Tuesday, September 20, 2016

Gavel to Gavel: Fiduciary accountings

In Oklahoma, fiduciary accountings are like state-court receiverships – easily compared to the wild, Wild West, due to the lack of promulgated rules governing the proceedings. The rules for fiduciary accountings in Oklahoma are few and far between.

The probate and guardianship codes provide for annual and final accounts to be submitted by fiduciaries. These statutes, however, fail adequately to define the form or even the contents of the required accountings. Many of these statutes were written in 1910. For the contents of these accountings, attorneys often look to common law, custom, and practice.

The Oklahoma Trust Code allows for judicial accountings of trusts, as part of the court’s authority to take jurisdiction over trusts. Oklahoma courts hold original jurisdiction to require accountings by trustees. In addition, to remedy a breach of trust, the court may order the trustee to render an account. But these statutes do not inform trustees or beneficiaries of the required contents or form of such accountings.

In the Blair Trust decision, issued on May 13, the Oklahoma Court of Civil Appeals noted that Oklahoma jurisprudence has not defined the term “fiduciary accounting” or identified the form or contents of such accountings. The trust instrument required the trustee to provide beneficiaries with “periodic reports of the administration,” but was silent as to the content or timing of these reports. A related partnership agreement required several specific types of reports. The court found that “these reports, along with other data, were produced.”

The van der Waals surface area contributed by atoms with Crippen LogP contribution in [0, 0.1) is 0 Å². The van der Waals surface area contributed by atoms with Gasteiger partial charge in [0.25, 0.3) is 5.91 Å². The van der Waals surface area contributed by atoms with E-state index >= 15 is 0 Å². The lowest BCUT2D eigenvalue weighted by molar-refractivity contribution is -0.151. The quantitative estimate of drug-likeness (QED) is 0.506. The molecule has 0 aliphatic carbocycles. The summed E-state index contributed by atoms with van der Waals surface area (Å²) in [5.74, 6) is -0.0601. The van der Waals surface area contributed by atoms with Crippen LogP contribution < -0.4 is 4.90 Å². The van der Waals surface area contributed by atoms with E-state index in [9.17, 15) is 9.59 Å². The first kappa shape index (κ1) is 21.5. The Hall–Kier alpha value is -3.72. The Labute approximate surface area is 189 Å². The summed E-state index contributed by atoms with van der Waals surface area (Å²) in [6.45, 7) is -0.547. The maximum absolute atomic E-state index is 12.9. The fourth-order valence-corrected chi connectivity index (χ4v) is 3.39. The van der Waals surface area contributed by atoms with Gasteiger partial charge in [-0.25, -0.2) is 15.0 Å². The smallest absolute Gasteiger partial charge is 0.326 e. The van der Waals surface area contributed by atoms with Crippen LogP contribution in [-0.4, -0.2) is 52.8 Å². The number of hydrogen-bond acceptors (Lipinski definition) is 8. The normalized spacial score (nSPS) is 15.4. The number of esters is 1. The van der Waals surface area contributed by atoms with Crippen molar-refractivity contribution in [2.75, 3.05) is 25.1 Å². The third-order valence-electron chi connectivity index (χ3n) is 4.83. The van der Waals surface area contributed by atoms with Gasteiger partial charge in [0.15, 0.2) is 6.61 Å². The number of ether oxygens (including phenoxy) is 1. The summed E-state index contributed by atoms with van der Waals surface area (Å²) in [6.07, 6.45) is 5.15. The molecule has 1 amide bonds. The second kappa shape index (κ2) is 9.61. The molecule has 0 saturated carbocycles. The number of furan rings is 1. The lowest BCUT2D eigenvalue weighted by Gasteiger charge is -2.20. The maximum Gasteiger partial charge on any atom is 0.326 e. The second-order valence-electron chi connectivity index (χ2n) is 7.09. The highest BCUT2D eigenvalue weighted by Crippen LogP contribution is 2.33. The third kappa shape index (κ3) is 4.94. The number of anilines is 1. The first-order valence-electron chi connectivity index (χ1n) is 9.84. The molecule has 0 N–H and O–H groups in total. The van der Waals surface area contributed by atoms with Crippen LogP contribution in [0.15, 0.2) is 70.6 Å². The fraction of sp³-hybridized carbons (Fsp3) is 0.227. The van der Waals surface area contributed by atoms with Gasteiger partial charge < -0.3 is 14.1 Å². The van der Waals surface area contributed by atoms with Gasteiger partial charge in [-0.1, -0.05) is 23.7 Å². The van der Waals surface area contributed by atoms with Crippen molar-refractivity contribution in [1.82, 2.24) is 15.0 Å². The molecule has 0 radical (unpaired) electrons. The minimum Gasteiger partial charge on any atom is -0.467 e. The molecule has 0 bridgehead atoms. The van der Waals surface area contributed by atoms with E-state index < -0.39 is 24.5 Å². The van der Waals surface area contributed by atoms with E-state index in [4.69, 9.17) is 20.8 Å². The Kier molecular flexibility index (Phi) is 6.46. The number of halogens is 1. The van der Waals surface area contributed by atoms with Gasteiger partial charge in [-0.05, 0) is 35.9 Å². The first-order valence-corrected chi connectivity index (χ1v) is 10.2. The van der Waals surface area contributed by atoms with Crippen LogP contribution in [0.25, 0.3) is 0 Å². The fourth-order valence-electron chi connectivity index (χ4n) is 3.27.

In Blair Trust, the plaintiffs argued that the court should adopt rules promulgated by the American Bar Association’s Committee on National Fiduciary Accounting Standards. The plaintiffs urged that these fiduciary accounting standards require “considerably more data and analysis than the reports and returns contained.” The Court of Civil Appeals found “no history of these standards being widely accepted or applied, and no indication that the Oklahoma Supreme Court would adopt them in this case.”

This decision leaves unanswered questions. The Blair Trust court refused to impose uniform standards for fiduciary accountings, instead suggesting that settlors of trusts should enjoy “freedom to tailor the duties of trustees,” by specifying the type of reporting that would be required in each instance.

As a result, trustees, beneficiaries, and courts will be required to address, on a case-by-case basis, the required contents of fiduciary accountings. This could lead to more court proceedings between trustees and beneficiaries.